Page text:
Naledi Pandor addressing the symposium

Naledi Pandor addressing the symposium

South Africa’s science minister Naledi Pandor said her ministry will ‘cut the frills’. That will mean less dinners and conferences in 5* hotels, but researchers themselves will not suffer, she said.

South Africa’s midterm budget is due next week, so we will see how much truth there is to this.

But we still have to hear from the poorest countries how the crisis is affecting them. They should be sensitive to the same pressures as the AU commission, so their picture is probably not as rosy as that of the middle-income countries. Where were they at the TWAS symposium??

Linda Nordling, SciDev.Net

Bridging the “two worlds” of science

October 21, 2009
Gevers, photo by ASSAf
Gevers, photo by ASSAf

This morning, Wieland Gevers from the Academy of Science of South Africa painted a picture of the “two worlds” he has worked in as a biomedical scientist.

Gevers is one of three TWAS members to receive a “TWAS medal” in 2009. This is an accolade given to a selected few members each year in recognition of the research they have done in their field.

In the 1960s, Gevers got a Rhodes scholarship to study for a PhD in Oxford. Although the science he did there feels ancient by today’s standards, he says it was a privilege to be able to spend time at the very forefront of research and, as he puts it, “absorb the principle of doing science”.

When he returned to South Africa in the 1970s, by contrast, he was faced with the task of doing something with very little. Along with his research chair went only one assistant and two small pieces of scientific equipment.

This is a common problem across the developing world today, and one of the main reasons many emigrated scientists do not want to return. If they do, many—like Gevers in the 1970s—face the task of building up the institutions necessary to enable good science at the same time as pursuing their research.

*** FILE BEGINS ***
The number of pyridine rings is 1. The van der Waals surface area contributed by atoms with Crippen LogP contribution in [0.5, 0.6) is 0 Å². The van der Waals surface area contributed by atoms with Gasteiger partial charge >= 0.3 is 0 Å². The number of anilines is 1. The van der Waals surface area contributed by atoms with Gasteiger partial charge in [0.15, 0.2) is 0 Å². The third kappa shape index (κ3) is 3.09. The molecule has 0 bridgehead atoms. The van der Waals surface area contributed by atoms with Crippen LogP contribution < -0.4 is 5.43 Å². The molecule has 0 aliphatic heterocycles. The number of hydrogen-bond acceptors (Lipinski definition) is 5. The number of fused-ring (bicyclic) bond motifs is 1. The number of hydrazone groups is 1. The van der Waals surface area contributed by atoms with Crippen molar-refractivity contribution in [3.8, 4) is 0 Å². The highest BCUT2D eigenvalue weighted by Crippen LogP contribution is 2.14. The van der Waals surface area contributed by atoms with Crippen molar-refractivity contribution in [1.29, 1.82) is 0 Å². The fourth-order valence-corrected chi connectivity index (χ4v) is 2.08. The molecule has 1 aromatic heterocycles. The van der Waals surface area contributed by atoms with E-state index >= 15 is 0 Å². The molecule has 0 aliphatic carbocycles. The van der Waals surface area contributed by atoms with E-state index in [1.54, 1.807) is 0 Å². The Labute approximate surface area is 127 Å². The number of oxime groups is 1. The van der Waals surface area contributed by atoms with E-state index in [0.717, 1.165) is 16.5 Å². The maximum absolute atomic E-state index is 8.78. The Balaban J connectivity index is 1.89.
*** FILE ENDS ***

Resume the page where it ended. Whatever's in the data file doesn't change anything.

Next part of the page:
Gevers’ picture of South Africa in the 70s may be at odds with the image the country enjoys today as the brightest jewel in Africa’s scientific crown. But the excellence the country has achieved over the past 40 years should encourage scientists in countries that currently struggle with their scientific capacity to feel hopeful about their own future.

Linda Nordling, SciDev.Net

Who are the unsung heroes of developing country science?

October 20, 2009

A fascinating lecture by a South African astronomer provided food for thought this afternoon.

David Block from the University of the Witwatersrand made an impassioned and convincing argument that Edwin Hubble, the legendary astronomer, stole many of his iconic ideas from less famous colleagues.

Block’s research is published in Shrouds of the Night, a book about dark matter he co-authored with Ken Freeman last year.

For example, he says that the Hubble “tuning fork”—a way of classifying galaxies that was supposedly published by Hubble in 1926—was in fact invented in 1929 by a Sir James Jeans. Hubble, Block says, only used the tuning fork in a 1936 paper, without giving Jeans any credit.

According to Block, Hubble also stole another galaxy classification system and the “Hubble” luminosity profile—a way of modelling the light intensity emitted by a galaxy—from a mysterious “Mr Reynolds” who penned an article on it years before Hubble mentions it in his work.

Block believes this to be a J H Reynolds, an amateur astronomer living at the same time. Incidentally, his telescope eventually found its way to Egypt where it for a long while was the most powerful telescope to study the southern skies.

Figures like Reynolds and Jeans are the unsung heroes of science, Block said. Without a doubt, it should be the Jeans tuning fork, the Reynolds luminosity profile and the Reynolds galaxy classification system.